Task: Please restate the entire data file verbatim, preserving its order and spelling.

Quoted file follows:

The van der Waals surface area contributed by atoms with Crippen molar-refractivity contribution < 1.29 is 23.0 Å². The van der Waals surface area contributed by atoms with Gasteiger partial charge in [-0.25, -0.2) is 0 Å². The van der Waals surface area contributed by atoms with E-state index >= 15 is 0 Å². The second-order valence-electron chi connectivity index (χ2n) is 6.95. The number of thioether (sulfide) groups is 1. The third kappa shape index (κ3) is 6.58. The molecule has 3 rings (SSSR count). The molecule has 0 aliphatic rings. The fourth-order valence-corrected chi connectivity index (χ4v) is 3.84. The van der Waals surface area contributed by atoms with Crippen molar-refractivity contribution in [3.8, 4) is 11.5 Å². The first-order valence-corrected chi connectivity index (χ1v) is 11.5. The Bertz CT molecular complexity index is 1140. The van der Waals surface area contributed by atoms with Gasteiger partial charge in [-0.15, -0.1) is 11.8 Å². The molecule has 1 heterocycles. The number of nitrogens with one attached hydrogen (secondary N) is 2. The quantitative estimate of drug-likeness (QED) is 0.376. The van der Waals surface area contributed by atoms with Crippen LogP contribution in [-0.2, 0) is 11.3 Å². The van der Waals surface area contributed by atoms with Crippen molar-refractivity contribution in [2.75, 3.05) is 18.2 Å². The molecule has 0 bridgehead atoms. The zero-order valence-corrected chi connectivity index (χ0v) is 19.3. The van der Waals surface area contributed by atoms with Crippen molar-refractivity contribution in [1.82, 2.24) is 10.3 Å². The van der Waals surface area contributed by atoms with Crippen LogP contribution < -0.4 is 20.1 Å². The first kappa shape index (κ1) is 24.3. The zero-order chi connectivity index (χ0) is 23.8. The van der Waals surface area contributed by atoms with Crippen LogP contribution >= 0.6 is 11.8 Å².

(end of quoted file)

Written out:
The van der Waals surface area contributed by atoms with Crippen molar-refractivity contribution < 1.29 is 23.0 Å². The van der Waals surface area contributed by atoms with Gasteiger partial charge in [-0.25, -0.2) is 0 Å². The van der Waals surface area contributed by atoms with E-state index >= 15 is 0 Å². The second-order valence-electron chi connectivity index (χ2n) is 6.95. The number of thioether (sulfide) groups is 1. The third kappa shape index (κ3) is 6.58. The molecule has 3 rings (SSSR count). The molecule has 0 aliphatic rings. The fourth-order valence-corrected chi connectivity index (χ4v) is 3.84. The van der Waals surface area contributed by atoms with Crippen molar-refractivity contribution in [3.8, 4) is 11.5 Å². The first-order valence-corrected chi connectivity index (χ1v) is 11.5. The Bertz CT molecular complexity index is 1140. The van der Waals surface area contributed by atoms with Gasteiger partial charge in [-0.15, -0.1) is 11.8 Å². The molecule has 1 heterocycles. The number of nitrogens with one attached hydrogen (secondary N) is 2. The quantitative estimate of drug-likeness (QED) is 0.376. The van der Waals surface area contributed by atoms with Crippen LogP contribution in [-0.2, 0) is 11.3 Å². The van der Waals surface area contributed by atoms with Crippen molar-refractivity contribution in [2.75, 3.05) is 18.2 Å². The molecule has 0 bridgehead atoms. The zero-order valence-corrected chi connectivity index (χ0v) is 19.3. The van der Waals surface area contributed by atoms with Crippen molar-refractivity contribution in [1.82, 2.24) is 10.3 Å². The van der Waals surface area contributed by atoms with Crippen LogP contribution < -0.4 is 20.1 Å². The first kappa shape index (κ1) is 24.3. The zero-order chi connectivity index (χ0) is 23.8. The van der Waals surface area contributed by atoms with Crippen LogP contribution >= 0.6 is 11.8 Å².